Saturday, October 8, 2011

Movie Review: The Legend of Hell House

  I am a little torn on this film.  The Legend of Hell House was released in 1973, and suffers from some of the limitations of that time, technical or otherwise.  Even as a fan of old horror films, though, I have trouble giving this film a good review.

 I would like to.  The story is interesting enough; an eccentric millionaire sends a team of paranormal researchers to confirm or disprove the existence of life-after-death.  Physicist Lionel Barrett and his wife, Ann are recruited, along with spiritual minister and mental medium Florence Tanner and physical medium Ben Fischer, to explore the Belasco House.  The Belasco House was the home of Emeric Belasco, the "Roaring Giant", a millionaire, sadist, and possibly murderer who stood 6'5".  The house is considered the "Mount Everest of haunted houses", and Fischer is the sole survivor of the last team to investigate it.

 Barret is a scientist with a logical mind.  He believes that all spiritual phenomenon is a matter of unfocused electromagnetic energy, and is skeptical about the abilities of the mediums and Tanner's Christian beliefs.  Barret had brought with him a device which he believes will rid the home of these electromagnetic energies and end the phenomenon.  Tanner's abilities manifest in unexpected ways, with physical attacks on Barret even though she is not a physical medium.  Fischer, knowing the danger from his last encounter, avoids opening himself to the forces of the house, for which Barret considers him a fraud.

 Ann Barret, suffering from a lackluster sex-life, begins having erotic visions in the house.  She makes sexual advances to Fischer, apparently under the influence of the energies of the house, stripping naked and demanding sex at one point (Fischer slaps her which brings her to her senses).  During another of her advances, her husband catches her in the act but becomes angry with Fischer, and accuses him of not having any psychic abilities.  In response, Fischer drops his psychic defenses and is attacked.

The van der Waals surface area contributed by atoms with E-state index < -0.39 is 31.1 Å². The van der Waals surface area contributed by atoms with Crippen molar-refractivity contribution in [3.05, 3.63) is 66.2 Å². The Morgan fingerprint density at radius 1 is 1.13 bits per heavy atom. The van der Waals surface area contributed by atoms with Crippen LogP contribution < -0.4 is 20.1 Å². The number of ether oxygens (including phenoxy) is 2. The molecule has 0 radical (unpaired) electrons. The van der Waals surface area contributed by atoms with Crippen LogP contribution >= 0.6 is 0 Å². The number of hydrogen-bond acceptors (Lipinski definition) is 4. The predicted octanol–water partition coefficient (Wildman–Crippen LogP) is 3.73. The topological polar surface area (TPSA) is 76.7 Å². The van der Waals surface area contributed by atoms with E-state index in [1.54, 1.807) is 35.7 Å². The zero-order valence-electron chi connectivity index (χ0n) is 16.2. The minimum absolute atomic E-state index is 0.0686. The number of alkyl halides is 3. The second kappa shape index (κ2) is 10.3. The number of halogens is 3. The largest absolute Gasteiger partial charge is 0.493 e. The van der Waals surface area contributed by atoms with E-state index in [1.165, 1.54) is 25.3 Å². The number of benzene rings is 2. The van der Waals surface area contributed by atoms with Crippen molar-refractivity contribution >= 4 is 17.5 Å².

Florence Tanner becomes convinced that the energies in the house are that of the spirit of Daniel Belasco, Emeric's son.  Her intuition leads her to a skeleton hidden and chained behind a wall.  The group take the skeleton onto the grounds and bury it, with Tanner performing the rite, hoping this would put the spirit at rest.  When it does not, Tanner offers herself sexually to the spirit, hoping that this will sate it.

 Barret gets his machine assembled, and Tanner, possibly or partially possessed, tries to destroy it.  When her efforts fail, she makes her way to the houses chapel to warn the spirits of the house, only to be crushed by the giant crucifix.  In her own blood, she leaves a clue to what energies are really effecting the house.  Barret's machine seems to work initially, with Fischer declaring the house clean, only to have an even more violent assault kill Barret.  Fischer decides to have a final confrontation with the energies of the house and Ann, not too distraught about her husbands death, follows.

 Fischer goes into the chapel, the dark heart of the house, and calls a challenge to Emeric Belasco, mocking him, calling his renowned height a fraud and him a son of a whore.  The psychic energies are enraged and begin pelting Fischer with objects, but he continues.  Eventually, the assault cracks the walls and reveals a door leading to a lead-lined room.  Seated in the room is the mummified corpse of Belasco, who must have drawn the same conclusions as Barret about the electromagnetic nature of the spirit and constructed the room to trap his own soul.  With the room open, it is a simple matter of Fischer reactivating the machine and dispelling Belasco's spirit.  Fischer and Ann leave the house behind them to live out their lives.

 The story sounds great.  There is a murderous ghost of a sexual deviant, and a house that he would have designed to sate his twisted desires.  You have psychics with unusual powers, a scientist and his incredible device, and two honeys who get naked and have sex with the dead.  Unfortunately, the film only hints visually at most of this.  The special effects are limited and not very convincing.  The acting is wooden at times... all the characters are fairly shallow.  Even the opportunities for some TnA are glossed over; we get to see Ann's naked back (not even her ass) and Florence's face as she is either having some rough or some amazing sex (maybe both).  

  Unfortunately, this is a great story that has been lost in the translation into film.  If the writers, the director, the producers, and the actors had been willing to take a few risks, this film would probably be a cult-classic.  Perhaps one day we will be treated to a remake that does the story justice.

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